Takarazuka Revue mooks

(These include the making of DVD)
Takarazuka Revue 2009 $12
Takarazuka Revue 2010 $12
Takarazuka Revue 2012 $15

Photo Books

Ozuki Tooma My Style $14 ON HOLD
Misuzu Aki My Style $14 ON HOLD

Daichi Mao $14
Mao Karei naru Sekai (Daichi Mao) $14

Amami Yuuki Sayonara Photo Book $14

Kuze Seika Sayonara Photo Book $14
Sanctuary (Kuze Seika) $14

Asaji Saki fanclub sayonara photo album $16
Asaji Saki Takarazuka Fantasy (magazine) $8

Asaji Saki On-Off sayonara photo book $16

A Good Fellow -Kozuki Wataru in N.Y.- $18 SOLD
Kouju Tatsuki Mani $16
ekusudei: (Default)
Hahaha, so I though: Y'know, it's been a few months since I typed out a chapter of Oura-san's book. ... Try three years. Oops.

[ Dream of Takarazuka table of contents ]

30 ~*~ The Windfall (?) of Nibante )
ekusudei: (Default)

As some of you may have heard, the actresses Mariho Erina, Shiho Nanami, Ayaka Rei, and Tama Mayura, as well as their manager, had some unexpected trouble when they came to the US to give a nonprofit performance of "World of Dreams" in Seattle last weekend. Because of a mix-up, they ended up each having to pay a hefty fine to be allowed in in time for the concert and were stuck in customs for a long time.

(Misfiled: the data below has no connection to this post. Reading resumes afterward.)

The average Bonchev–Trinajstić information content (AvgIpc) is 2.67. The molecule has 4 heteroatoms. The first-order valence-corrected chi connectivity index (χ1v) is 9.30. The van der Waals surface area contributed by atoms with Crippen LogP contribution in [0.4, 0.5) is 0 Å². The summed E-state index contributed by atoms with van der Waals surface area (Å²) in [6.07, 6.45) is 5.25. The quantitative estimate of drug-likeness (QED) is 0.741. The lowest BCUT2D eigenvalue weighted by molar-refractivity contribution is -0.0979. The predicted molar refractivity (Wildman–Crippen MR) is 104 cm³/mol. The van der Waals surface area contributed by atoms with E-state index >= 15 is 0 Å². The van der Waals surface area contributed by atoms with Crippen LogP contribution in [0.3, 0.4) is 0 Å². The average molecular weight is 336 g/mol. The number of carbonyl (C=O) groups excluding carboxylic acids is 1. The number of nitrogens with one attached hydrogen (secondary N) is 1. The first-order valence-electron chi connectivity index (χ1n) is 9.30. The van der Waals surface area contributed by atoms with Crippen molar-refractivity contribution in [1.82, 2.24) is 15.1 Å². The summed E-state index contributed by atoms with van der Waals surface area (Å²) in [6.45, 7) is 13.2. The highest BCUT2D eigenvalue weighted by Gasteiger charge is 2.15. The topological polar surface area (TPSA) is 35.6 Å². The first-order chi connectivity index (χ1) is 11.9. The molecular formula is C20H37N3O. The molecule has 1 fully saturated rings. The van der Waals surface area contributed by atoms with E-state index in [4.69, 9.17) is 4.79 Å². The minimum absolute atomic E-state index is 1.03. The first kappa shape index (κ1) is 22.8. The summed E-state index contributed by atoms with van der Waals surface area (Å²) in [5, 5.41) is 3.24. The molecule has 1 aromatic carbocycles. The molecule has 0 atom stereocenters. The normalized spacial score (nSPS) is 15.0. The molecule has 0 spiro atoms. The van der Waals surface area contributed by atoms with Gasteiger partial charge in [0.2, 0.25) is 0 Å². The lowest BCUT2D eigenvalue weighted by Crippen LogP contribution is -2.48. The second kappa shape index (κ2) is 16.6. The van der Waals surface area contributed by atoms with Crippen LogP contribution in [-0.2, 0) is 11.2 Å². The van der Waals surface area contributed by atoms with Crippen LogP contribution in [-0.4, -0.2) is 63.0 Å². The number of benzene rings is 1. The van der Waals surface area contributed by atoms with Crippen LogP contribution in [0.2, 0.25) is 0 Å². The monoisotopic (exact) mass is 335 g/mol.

Despite that, they were unfailingly cheerful and polite to fans, and gave an amazing performance.

As fans, we really, really, REALLY don't want this experience to sour Takarazuka OG actresses on performing abroad! So after the performance we put our heads together and discussed what we could do, and we decided to raise some fan donations to at least help defer some of the cost of the fines they were forced to pay.

Every 3-4 years when I ask for donations to help keep the TakaWiki going, the fan generosity is always staggering. I am hoping that as fans we can be similarly generous for these OGs.

Donations collected here will go into the TakaWiki PayPal account, but I will earmark them and send them to Sakiko, the show's producer, who will make sure they get back to the actresses. This is an unofficial, fan crowdfunding event, and will only run from now until December 23rd, 2017. On that weekend I will take down the button and send the money on.